1.29 p.m.

Mr. Ronald Bell (Buckinghamshire, South)

I support what the hon. Lady the Member for Eton and Slough (Miss Lestor) said. The Total oil refinery is inside the borough of Slough in the hon. Lady's constituency, but it is right on the border adjacent to my constituency. When the large conflagration occurred on 5th October, some of my constituents were, naturally, apprehensive of the results that might follow if the fire spread to the storage tanks and explosion resulted. Had such an explosion resulted, undoubtedly the effects would not have been confined to the borough of Slough but would have spilled over into my constituency and affected certainly the safety of the property of my constituents.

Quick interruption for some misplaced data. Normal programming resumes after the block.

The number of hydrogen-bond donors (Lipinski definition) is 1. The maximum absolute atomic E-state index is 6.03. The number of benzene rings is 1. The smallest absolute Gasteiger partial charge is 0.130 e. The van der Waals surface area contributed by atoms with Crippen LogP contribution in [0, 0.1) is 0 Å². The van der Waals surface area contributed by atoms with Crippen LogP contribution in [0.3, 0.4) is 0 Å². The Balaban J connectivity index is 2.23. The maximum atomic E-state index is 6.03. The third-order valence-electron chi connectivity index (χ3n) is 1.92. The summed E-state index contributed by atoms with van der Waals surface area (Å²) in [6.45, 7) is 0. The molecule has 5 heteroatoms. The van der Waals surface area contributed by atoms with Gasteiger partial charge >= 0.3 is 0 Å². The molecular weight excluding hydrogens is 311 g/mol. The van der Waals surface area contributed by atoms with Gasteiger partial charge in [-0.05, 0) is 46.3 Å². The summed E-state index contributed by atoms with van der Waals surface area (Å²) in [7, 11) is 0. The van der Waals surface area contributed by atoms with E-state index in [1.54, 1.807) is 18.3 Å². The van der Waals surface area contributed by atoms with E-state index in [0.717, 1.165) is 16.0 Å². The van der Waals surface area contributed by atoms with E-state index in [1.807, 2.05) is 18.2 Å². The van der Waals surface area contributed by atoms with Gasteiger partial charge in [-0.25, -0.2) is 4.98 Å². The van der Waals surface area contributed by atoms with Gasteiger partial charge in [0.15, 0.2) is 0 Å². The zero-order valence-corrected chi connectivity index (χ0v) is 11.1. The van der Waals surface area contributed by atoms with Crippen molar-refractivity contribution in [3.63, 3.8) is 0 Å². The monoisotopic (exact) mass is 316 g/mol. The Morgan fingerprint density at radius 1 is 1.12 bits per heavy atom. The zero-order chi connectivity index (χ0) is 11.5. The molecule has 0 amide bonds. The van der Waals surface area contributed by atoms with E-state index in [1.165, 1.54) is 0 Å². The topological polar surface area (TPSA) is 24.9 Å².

It would be wrong for me to rehearse again all the matters which the hon. Lady covered in considerable detail. The point that arises at this time is that it is obviously wrong that anyone should be able to establish an oil depot anywhere without planning consent. No doubt my right hon. Friend the Minister for Local Government and Development will be able to reassure us about the change in the law and practice and tell us that it is comprehensive. There have been various exemptions for railway operational land.